Unfortunately, the famous train ride between Asmara and Massawa Eritrea is not currently running.
The relationship between Eritrea and Ethiopia has improved a lot recently. As a result, you can now travel between the two countries if you’re heading to Ethiopia as well.
Travel Tip: If you’re visiting Ethiopia, be sure to check out this post of my Ethiopia travel guide.
Money for an Eritrea Vacation
First of all, there are NO ATMs in Eritrea that accepts foreign bank cards. So, you will have to bring cash to exchange. USD, EURO, and British Pound are all exchangeable, but USD is by far the best to bring with you.
The official rate in Eritrea for USD is 1$ = 15 Nakfa. There’s a money exchange at the airport arrival and most of the hotels. There are at least two official moneychangers on the main boulevard in Asmara.
Keep the receipt if you want to exchange Nakfa back to USD when leaving the country, but ONLY with a receipt. Taking local currency Nakfa out of the country is also strictly illegal.
The black market rate is $1 = 25/40 Nakfa. But be aware that exchanging money on the black market is strictly illegal, and locals can be punished with prison if caught. Even though the black market is illegal, I exchanged most of my money there. You will easily find the black market if you stay a few days in Asmara. But be careful!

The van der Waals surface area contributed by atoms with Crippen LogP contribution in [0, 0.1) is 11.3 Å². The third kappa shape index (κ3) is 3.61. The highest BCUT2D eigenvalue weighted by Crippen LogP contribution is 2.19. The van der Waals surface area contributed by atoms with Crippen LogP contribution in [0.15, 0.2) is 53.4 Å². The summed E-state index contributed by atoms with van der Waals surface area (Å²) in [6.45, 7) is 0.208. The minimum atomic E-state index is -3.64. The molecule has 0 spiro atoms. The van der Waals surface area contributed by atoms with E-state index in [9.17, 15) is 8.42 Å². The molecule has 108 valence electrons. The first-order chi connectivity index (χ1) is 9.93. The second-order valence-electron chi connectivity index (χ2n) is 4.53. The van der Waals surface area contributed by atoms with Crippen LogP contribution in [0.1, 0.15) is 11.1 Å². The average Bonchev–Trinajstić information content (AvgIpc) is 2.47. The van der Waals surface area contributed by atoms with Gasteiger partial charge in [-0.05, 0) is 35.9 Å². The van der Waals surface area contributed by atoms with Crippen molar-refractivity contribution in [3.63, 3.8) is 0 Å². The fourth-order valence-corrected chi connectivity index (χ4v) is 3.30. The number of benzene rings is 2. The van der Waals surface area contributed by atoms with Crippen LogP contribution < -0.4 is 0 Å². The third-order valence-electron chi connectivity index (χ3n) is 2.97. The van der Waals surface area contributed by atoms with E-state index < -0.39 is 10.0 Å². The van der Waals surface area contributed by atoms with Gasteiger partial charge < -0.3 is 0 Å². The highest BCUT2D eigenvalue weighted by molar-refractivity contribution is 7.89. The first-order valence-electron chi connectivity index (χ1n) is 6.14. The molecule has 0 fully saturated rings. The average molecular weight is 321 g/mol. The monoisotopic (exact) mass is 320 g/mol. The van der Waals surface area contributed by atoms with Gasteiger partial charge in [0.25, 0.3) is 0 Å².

NB: If you didn’t bring enough money, I noticed that the better hotels offered to give you cash with your credit card for a hefty fee of 10%.
Eritrea Travel Guide
Although I’ve already covered some of the most important travel tips, these are some other important things you should know before visiting Eritrea.
The Cost of an Eritrea Visit?
The cost of living and traveling in Eritrea highly depends on how you exchange your money. If you go with the official rates, Eritrea will be surprisingly expensive, but if you go for the black market rates, then Eritrea would be rather cheap.
There are some things I never managed to get my head around in Eritrea. To buy a beer or a soft drink in the supermarket was A LOT more expensive than buying them in a bar or restaurant.
A local Asmara beer was priced at 20 Nakfa in a bar or restaurant but would cost you 35–40 Nakfa in a supermarket. Similarly, a soft drink would cost 9–12 Nakfa in the bar or restaurant but 40–50 Nakfa in the supermarket.
Travel Tip: I got the answer to my question in the comment section of this post.